Transfer of assets abroad—transferors receiving capital sums
Transfer of assets abroad—transferors receiving capital sums

The following Private Client guidance note provides comprehensive and up to date legal information covering:

  • Transfer of assets abroad—transferors receiving capital sums
  • Charge where capital sums received
  • Non-domiciled transferors
  • Motive defence
  • EU defence
  • Calculating the charge
  • HMRC's power to obtain information

This Practice Note considers the charging provision under section 727 of the Income Tax Act (ITA 2007) applicable to transferors of assets abroad who receive capital sums as a result of the transfer. For information on the charge applicable to transferors with the power to receive income, see Practice Note: Transfer of assets abroad—transferors having the power to enjoy income.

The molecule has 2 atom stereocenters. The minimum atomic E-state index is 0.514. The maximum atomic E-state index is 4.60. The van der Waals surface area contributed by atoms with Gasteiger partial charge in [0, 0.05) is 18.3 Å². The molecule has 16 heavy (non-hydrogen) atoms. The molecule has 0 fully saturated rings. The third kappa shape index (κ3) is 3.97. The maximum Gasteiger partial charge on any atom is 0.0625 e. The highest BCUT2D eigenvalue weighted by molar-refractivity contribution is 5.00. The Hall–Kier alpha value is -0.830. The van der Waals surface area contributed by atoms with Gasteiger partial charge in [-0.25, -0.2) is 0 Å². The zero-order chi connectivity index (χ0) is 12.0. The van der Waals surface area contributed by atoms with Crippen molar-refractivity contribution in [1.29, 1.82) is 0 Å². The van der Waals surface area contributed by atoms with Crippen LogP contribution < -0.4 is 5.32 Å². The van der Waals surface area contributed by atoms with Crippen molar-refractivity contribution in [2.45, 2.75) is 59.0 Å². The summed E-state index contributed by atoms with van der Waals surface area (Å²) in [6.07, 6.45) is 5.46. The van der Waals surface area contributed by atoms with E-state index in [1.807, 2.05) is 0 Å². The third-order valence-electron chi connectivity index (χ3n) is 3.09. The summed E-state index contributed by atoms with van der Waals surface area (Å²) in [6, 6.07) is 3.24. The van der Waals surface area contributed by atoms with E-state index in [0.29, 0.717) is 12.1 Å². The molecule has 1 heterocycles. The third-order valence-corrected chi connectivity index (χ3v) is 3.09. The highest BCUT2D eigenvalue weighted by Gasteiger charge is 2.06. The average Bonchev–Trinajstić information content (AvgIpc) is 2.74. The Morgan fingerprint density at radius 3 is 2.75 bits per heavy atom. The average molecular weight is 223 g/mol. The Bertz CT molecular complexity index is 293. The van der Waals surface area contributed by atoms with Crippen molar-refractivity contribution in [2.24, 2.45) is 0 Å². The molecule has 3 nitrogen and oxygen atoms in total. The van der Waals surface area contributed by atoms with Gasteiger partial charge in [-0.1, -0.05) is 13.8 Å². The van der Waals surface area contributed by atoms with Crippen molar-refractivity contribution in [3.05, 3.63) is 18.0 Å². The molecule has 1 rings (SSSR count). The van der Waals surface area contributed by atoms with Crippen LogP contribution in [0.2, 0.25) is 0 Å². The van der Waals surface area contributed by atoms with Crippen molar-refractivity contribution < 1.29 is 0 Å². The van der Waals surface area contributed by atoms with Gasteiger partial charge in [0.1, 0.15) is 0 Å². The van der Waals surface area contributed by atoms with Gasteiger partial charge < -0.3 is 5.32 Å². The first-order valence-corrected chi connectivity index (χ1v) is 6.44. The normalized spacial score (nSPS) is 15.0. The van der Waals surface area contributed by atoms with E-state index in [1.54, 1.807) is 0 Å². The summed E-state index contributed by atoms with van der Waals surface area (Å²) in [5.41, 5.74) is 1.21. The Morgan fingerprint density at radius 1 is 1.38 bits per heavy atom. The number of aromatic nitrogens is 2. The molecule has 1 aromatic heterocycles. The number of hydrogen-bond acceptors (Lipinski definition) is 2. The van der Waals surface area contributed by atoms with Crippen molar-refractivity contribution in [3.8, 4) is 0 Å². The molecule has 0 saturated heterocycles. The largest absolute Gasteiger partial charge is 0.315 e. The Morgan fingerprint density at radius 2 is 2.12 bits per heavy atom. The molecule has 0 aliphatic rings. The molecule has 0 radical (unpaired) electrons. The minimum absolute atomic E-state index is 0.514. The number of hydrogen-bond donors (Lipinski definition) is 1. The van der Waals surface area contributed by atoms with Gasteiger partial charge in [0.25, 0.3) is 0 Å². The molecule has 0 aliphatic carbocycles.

See the Transfer of assets abroad—introduction Practice Note for a general introduction on the Transfer of Assets Abroad Code (the TAA Code).

Charge where capital sums received

For the 'capital sum' provisions to apply, there must have been a 'relevant transfer' by a person (the 'transferor'), with the effect that income has become payable to a person outside the UK.

If, in the relevant tax year or a previous tax year, the transferor was in receipt of:

  1. any loan to an individual or repayment of that individual's loan; and

  2. any other amount that:

    1. is not income, or

    2. is a gift, or

    3. a distribution where the recipient does not pay market value (in money or money's worth)

the transferor is charged to income tax on the capital sum received in that tax year.

The effect is that the income of the 'person abroad' is attributed to the transferor in each tax year in which he/she is resident in the UK (before 6 April 2013 the